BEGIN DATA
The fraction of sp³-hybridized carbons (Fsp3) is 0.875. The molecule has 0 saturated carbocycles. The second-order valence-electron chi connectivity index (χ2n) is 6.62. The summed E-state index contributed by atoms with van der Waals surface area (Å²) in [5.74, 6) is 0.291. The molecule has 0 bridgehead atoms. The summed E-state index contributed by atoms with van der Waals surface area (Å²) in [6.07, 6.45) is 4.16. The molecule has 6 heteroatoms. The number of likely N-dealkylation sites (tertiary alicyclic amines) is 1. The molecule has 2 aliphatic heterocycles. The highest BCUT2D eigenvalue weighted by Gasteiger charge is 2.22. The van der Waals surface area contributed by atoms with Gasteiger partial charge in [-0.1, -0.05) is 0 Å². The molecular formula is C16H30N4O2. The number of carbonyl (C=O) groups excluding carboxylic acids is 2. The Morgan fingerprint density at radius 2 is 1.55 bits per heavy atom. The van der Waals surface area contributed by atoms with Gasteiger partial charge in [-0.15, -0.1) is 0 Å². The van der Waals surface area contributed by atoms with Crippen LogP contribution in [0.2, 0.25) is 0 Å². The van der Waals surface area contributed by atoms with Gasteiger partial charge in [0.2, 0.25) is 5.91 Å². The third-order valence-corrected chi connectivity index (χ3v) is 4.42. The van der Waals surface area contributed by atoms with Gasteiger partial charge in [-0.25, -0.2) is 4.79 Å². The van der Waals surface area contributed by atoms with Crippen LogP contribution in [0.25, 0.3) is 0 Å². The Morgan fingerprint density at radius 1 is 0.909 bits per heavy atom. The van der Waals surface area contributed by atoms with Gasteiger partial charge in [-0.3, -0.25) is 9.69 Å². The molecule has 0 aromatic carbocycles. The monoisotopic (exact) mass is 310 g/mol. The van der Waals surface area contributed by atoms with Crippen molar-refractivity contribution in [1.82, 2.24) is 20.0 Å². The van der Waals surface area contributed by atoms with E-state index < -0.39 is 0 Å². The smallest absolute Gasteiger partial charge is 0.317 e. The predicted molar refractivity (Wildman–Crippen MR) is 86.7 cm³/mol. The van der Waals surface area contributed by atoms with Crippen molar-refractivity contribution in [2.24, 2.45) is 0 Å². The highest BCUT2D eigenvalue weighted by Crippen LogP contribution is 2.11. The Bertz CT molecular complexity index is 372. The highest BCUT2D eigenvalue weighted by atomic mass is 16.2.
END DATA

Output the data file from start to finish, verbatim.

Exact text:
The fraction of sp³-hybridized carbons (Fsp3) is 0.875. The molecule has 0 saturated carbocycles. The second-order valence-electron chi connectivity index (χ2n) is 6.62. The summed E-state index contributed by atoms with van der Waals surface area (Å²) in [5.74, 6) is 0.291. The molecule has 0 bridgehead atoms. The summed E-state index contributed by atoms with van der Waals surface area (Å²) in [6.07, 6.45) is 4.16. The molecule has 6 heteroatoms. The number of likely N-dealkylation sites (tertiary alicyclic amines) is 1. The molecule has 2 aliphatic heterocycles. The highest BCUT2D eigenvalue weighted by Gasteiger charge is 2.22. The van der Waals surface area contributed by atoms with Gasteiger partial charge in [-0.1, -0.05) is 0 Å². The molecular formula is C16H30N4O2. The number of carbonyl (C=O) groups excluding carboxylic acids is 2. The Morgan fingerprint density at radius 2 is 1.55 bits per heavy atom. The van der Waals surface area contributed by atoms with Gasteiger partial charge in [-0.15, -0.1) is 0 Å². The van der Waals surface area contributed by atoms with Crippen LogP contribution in [0.2, 0.25) is 0 Å². The van der Waals surface area contributed by atoms with Gasteiger partial charge in [0.2, 0.25) is 5.91 Å². The third-order valence-corrected chi connectivity index (χ3v) is 4.42. The van der Waals surface area contributed by atoms with Gasteiger partial charge in [-0.25, -0.2) is 4.79 Å². The van der Waals surface area contributed by atoms with Crippen LogP contribution in [0.25, 0.3) is 0 Å². The Morgan fingerprint density at radius 1 is 0.909 bits per heavy atom. The van der Waals surface area contributed by atoms with Gasteiger partial charge in [-0.3, -0.25) is 9.69 Å². The molecule has 0 aromatic carbocycles. The monoisotopic (exact) mass is 310 g/mol. The van der Waals surface area contributed by atoms with Crippen molar-refractivity contribution in [1.82, 2.24) is 20.0 Å². The van der Waals surface area contributed by atoms with E-state index < -0.39 is 0 Å². The smallest absolute Gasteiger partial charge is 0.317 e. The predicted molar refractivity (Wildman–Crippen MR) is 86.7 cm³/mol. The van der Waals surface area contributed by atoms with Crippen molar-refractivity contribution in [2.24, 2.45) is 0 Å². The highest BCUT2D eigenvalue weighted by Crippen LogP contribution is 2.11. The Bertz CT molecular complexity index is 372. The highest BCUT2D eigenvalue weighted by atomic mass is 16.2.